Do Bodhisattvas and non-historical Buddhas "exist"?

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KiwiNFLFan
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Do Bodhisattvas and non-historical Buddhas "exist"?

Post by KiwiNFLFan » Wed May 15, 2019 2:37 pm

This may seem a dumb question, but do Bodhisattvas, Dharma Protectors, non-historical Buddhas like Amitabha and the Medicine Buddha actually "exist"? What I mean is, is there an actual being called Avalokiteshvara out there somewhere, presumably in a non-corporeal form, who listens to the cries of the world and helps those who call upon Him/Her? Or are they simply archetypes, or a way of focusing our own mental energy so that we are the one who brings about the result of what we prayed to Avalokiteshvara for?

I've heard some western Shin Buddhists claim that Amitabha is a real Buddha but is a "symbol of the Dharmakaya" or something nebulous like that. This has resulted in certain groups and temples that call themselves "true Shin Buddhists". But is such an interpretation common in East Asia, or is it solely a result of Pure Land Buddhism encountering Western skepticism/secularism?

Also, does this vary across schools of Mahayana Buddhism? Are some schools more likely to say that Buddhas and Bodhisattvas are real, while others are not? I remember an SGI friend in New Zealand saying that the Bodhisattvas in the Lotus Sutra are somehow symbolic and not real, but I can't remember exactly what he said so I'm not sure.

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Re: Do Bodhisattvas and non-historical Buddhas "exist"?

Post by Astus » Wed May 15, 2019 3:11 pm

KiwiNFLFan wrote:
Wed May 15, 2019 2:37 pm
do Bodhisattvas, Dharma Protectors, non-historical Buddhas like Amitabha and the Medicine Buddha actually "exist"?
Yes, although calling them "non-historical" is questionable.
What I mean is, is there an actual being called Avalokiteshvara out there somewhere, presumably in a non-corporeal form, who listens to the cries of the world and helps those who call upon Him/Her?
Yes, but only beings in the formless realms have no body.
Also, does this vary across schools of Mahayana Buddhism? Are some schools more likely to say that Buddhas and Bodhisattvas are real, while others are not?
People accustomed to a materialist view have trouble dealing with some basic parts of Buddhism. Nevertheless, even if somebody cannot yet accept a different view and needs think of them as symbols, just by appreciating the symbolism there is a connection.
1 Myriad dharmas are only mind.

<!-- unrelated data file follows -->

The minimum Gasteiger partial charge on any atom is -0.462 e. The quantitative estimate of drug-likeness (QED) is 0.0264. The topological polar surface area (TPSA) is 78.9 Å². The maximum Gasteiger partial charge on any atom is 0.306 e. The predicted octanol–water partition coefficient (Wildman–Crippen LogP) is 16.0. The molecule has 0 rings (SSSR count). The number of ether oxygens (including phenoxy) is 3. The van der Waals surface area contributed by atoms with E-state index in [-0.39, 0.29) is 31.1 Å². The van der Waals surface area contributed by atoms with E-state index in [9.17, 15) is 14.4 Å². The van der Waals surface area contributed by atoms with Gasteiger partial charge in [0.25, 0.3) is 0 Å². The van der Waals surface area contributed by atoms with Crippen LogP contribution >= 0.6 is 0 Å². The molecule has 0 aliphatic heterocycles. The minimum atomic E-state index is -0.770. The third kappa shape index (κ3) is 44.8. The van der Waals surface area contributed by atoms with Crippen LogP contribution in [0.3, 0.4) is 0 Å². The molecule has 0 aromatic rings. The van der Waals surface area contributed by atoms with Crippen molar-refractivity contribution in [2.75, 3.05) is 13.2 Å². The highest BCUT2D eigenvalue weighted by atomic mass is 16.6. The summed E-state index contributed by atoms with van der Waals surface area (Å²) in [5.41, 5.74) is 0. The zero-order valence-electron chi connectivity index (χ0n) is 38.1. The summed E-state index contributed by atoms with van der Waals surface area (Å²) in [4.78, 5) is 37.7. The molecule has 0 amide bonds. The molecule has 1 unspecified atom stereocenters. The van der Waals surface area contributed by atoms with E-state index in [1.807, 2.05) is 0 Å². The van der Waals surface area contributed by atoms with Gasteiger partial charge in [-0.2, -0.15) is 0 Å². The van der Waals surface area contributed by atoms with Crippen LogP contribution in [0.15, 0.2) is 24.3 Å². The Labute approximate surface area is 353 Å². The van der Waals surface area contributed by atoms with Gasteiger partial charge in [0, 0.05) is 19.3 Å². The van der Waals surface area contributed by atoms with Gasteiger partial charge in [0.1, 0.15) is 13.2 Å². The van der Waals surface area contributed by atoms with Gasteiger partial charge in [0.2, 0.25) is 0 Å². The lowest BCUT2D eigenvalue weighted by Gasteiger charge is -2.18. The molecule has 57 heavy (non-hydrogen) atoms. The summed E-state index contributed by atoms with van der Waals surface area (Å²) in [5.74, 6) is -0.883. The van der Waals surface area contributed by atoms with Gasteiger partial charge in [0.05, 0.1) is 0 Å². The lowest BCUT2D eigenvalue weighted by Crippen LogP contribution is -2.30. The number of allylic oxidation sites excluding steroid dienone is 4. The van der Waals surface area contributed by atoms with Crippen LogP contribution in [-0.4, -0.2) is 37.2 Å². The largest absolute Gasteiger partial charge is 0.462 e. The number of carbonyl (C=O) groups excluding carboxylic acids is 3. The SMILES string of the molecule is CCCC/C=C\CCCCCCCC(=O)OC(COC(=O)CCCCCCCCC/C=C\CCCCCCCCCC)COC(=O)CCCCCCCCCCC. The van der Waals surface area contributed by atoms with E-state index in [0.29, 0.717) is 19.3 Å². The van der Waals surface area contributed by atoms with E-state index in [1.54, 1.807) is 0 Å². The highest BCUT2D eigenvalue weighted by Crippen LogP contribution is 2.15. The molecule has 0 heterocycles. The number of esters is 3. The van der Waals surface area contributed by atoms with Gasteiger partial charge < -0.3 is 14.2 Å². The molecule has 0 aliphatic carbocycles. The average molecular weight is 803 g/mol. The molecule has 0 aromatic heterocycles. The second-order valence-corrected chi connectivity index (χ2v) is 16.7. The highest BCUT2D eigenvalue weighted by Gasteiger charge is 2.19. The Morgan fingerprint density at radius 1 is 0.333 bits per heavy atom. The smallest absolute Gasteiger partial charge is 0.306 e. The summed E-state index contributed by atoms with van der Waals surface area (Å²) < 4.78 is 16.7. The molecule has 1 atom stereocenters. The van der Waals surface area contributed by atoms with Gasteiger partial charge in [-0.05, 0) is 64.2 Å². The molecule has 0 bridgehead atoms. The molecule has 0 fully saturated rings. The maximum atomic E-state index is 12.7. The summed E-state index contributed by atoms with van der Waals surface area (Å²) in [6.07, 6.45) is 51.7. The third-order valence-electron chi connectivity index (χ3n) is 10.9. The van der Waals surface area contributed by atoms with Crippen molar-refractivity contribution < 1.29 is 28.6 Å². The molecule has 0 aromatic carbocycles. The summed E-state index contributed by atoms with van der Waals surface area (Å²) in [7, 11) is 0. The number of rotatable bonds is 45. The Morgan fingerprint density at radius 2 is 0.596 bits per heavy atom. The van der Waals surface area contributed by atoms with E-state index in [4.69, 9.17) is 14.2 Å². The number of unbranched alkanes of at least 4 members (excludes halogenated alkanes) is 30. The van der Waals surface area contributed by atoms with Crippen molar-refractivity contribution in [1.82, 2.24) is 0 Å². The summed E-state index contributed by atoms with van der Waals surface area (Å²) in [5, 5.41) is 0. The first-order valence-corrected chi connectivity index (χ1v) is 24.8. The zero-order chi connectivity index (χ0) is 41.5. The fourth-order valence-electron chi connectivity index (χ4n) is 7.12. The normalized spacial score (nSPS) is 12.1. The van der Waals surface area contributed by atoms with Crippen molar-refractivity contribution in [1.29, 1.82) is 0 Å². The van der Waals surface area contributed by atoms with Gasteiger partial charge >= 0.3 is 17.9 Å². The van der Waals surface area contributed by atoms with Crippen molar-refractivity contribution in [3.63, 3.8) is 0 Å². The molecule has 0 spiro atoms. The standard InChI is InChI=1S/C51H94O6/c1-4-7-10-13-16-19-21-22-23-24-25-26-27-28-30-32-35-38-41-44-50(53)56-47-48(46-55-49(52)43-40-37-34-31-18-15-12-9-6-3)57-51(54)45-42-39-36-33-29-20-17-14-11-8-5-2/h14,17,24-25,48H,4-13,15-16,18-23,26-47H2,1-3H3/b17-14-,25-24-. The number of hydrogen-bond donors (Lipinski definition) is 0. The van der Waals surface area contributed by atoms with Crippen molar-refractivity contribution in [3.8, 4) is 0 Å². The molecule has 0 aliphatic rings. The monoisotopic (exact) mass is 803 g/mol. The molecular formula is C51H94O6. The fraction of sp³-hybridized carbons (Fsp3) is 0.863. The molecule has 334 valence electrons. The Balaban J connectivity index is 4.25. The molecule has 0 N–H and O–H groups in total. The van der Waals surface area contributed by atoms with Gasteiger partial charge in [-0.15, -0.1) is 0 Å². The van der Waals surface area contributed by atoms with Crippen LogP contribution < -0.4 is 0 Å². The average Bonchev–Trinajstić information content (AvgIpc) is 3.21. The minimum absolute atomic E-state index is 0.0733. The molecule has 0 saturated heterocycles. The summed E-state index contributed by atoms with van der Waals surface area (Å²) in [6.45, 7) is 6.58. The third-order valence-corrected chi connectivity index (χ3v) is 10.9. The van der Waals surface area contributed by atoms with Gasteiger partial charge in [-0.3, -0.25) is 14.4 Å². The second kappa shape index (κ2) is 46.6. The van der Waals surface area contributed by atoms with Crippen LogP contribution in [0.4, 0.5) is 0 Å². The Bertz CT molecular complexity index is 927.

Mind is unobtainable.
What is there to seek?

2 If the Buddha-Nature is seen,
there will be no seeing of a nature in any thing.

3 Neither cultivation nor seated meditation —
this is the pure Chan of Tathagata.

4 With sudden enlightenment to Tathagata Chan,
the six paramitas and myriad means
are complete within that essence.


1 Huangbo, T2012Ap381c1 2 Nirvana Sutra, T374p521b3; tr. Yamamoto 3 Mazu, X1321p3b23; tr. J. Jia 4 Yongjia, T2014p395c14; tr. from "The Sword of Wisdom"

Simon E.
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Re: Do Bodhisattvas and non-historical Buddhas "exist"?

Post by Simon E. » Wed May 15, 2019 3:57 pm

KiwiNFLFan wrote:
Wed May 15, 2019 2:37 pm
This may seem a dumb question, but do Bodhisattvas, Dharma Protectors, non-historical Buddhas like Amitabha and the Medicine Buddha actually "exist"? What I mean is, is there an actual being called Avalokiteshvara out there somewhere, presumably in a non-corporeal form, who listens to the cries of the world and helps those who call upon Him/Her? Or are they simply archetypes, or a way of focusing our own mental energy so that we are the one who brings about the result of what we prayed to Avalokiteshvara for?

I've heard some western Shin Buddhists claim that Amitabha is a real Buddha but is a "symbol of the Dharmakaya" or something nebulous like that. This has resulted in certain groups and temples that call themselves "true Shin Buddhists". But is such an interpretation common in East Asia, or is it solely a result of Pure Land Buddhism encountering Western skepticism/secularism?

Also, does this vary across schools of Mahayana Buddhism? Are some schools more likely to say that Buddhas and Bodhisattvas are real, while others are not? I remember an SGI friend in New Zealand saying that the Bodhisattvas in the Lotus Sutra are somehow symbolic and not real, but I can't remember exactly what he said so I'm not sure.
I think your apostrophes around the word “exist” points to the fact that you have intuited the answer in general terms.
I think we want to avoid both a secularist and a fundamentalist view here. :smile:
I was present when someone asked this question of Chime Rinpoche.
“They are as real as you are” he replied.
His answer was much more ambiguous than it might at first appear.
I know nothing. This is not false modesty.

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Re: Do Bodhisattvas and non-historical Buddhas "exist"?

Post by SunWuKong » Wed May 15, 2019 4:54 pm

Some people consider these to be just like religious baggage, akin to a tendency towards theism. I suppose one could argue that Bodhisattvas like Avalokitesvara, Kuan Yin, Kannon aren't "real" but who is to say "arhats" are real either? Or that a "historical Buddha" is real? Maybe everything is just a misguided misinterpretation. What one can prove, as a certainty, is very little indeed. So maybe you either blindly follow the teacher, or follow what works for you, I tend towards the latter. I would think that profound stillness and silence, if one can, resolves questions. If Liberation itself is not first.
"We are magical animals that roam" ~ Roam

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Re: Do Bodhisattvas and non-historical Buddhas "exist"?

Post by smcj » Wed May 15, 2019 6:23 pm

Some people consider these to be just like religious baggage, akin to a tendency towards theism.
Personally I argue that resistance to acceptance of the reality (as opposed to “existence”) of Sambogakaya buddhas is our baggage.

I guess it depends on your perspective.